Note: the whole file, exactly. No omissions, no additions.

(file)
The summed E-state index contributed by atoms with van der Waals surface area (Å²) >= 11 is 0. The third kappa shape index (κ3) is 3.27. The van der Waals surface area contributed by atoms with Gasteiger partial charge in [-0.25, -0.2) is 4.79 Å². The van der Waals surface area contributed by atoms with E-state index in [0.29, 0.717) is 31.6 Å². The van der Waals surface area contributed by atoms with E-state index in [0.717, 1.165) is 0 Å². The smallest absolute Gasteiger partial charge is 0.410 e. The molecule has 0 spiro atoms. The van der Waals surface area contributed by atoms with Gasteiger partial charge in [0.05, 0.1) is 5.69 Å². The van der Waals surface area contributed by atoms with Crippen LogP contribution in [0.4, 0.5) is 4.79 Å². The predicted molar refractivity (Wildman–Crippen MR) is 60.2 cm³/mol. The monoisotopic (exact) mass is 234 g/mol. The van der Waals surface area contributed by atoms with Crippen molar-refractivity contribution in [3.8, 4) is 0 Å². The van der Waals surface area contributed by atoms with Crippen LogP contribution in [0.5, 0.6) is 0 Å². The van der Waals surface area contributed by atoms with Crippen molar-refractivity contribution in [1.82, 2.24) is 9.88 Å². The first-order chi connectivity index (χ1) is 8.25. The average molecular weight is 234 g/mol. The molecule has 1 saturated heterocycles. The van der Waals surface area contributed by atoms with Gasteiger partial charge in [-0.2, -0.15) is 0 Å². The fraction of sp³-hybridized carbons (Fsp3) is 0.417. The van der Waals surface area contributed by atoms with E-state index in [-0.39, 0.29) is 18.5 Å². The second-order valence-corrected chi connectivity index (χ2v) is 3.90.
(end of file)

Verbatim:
The summed E-state index contributed by atoms with van der Waals surface area (Å²) >= 11 is 0. The third kappa shape index (κ3) is 3.27. The van der Waals surface area contributed by atoms with Gasteiger partial charge in [-0.25, -0.2) is 4.79 Å². The van der Waals surface area contributed by atoms with E-state index in [0.29, 0.717) is 31.6 Å². The van der Waals surface area contributed by atoms with E-state index in [0.717, 1.165) is 0 Å². The smallest absolute Gasteiger partial charge is 0.410 e. The molecule has 0 spiro atoms. The van der Waals surface area contributed by atoms with Gasteiger partial charge in [0.05, 0.1) is 5.69 Å². The van der Waals surface area contributed by atoms with Crippen LogP contribution in [0.4, 0.5) is 4.79 Å². The predicted molar refractivity (Wildman–Crippen MR) is 60.2 cm³/mol. The monoisotopic (exact) mass is 234 g/mol. The van der Waals surface area contributed by atoms with Crippen molar-refractivity contribution in [3.8, 4) is 0 Å². The van der Waals surface area contributed by atoms with Crippen LogP contribution in [0.5, 0.6) is 0 Å². The van der Waals surface area contributed by atoms with Crippen molar-refractivity contribution in [1.82, 2.24) is 9.88 Å². The first-order chi connectivity index (χ1) is 8.25. The average molecular weight is 234 g/mol. The molecule has 1 saturated heterocycles. The van der Waals surface area contributed by atoms with Gasteiger partial charge in [-0.2, -0.15) is 0 Å². The fraction of sp³-hybridized carbons (Fsp3) is 0.417. The van der Waals surface area contributed by atoms with E-state index in [-0.39, 0.29) is 18.5 Å². The second-order valence-corrected chi connectivity index (χ2v) is 3.90.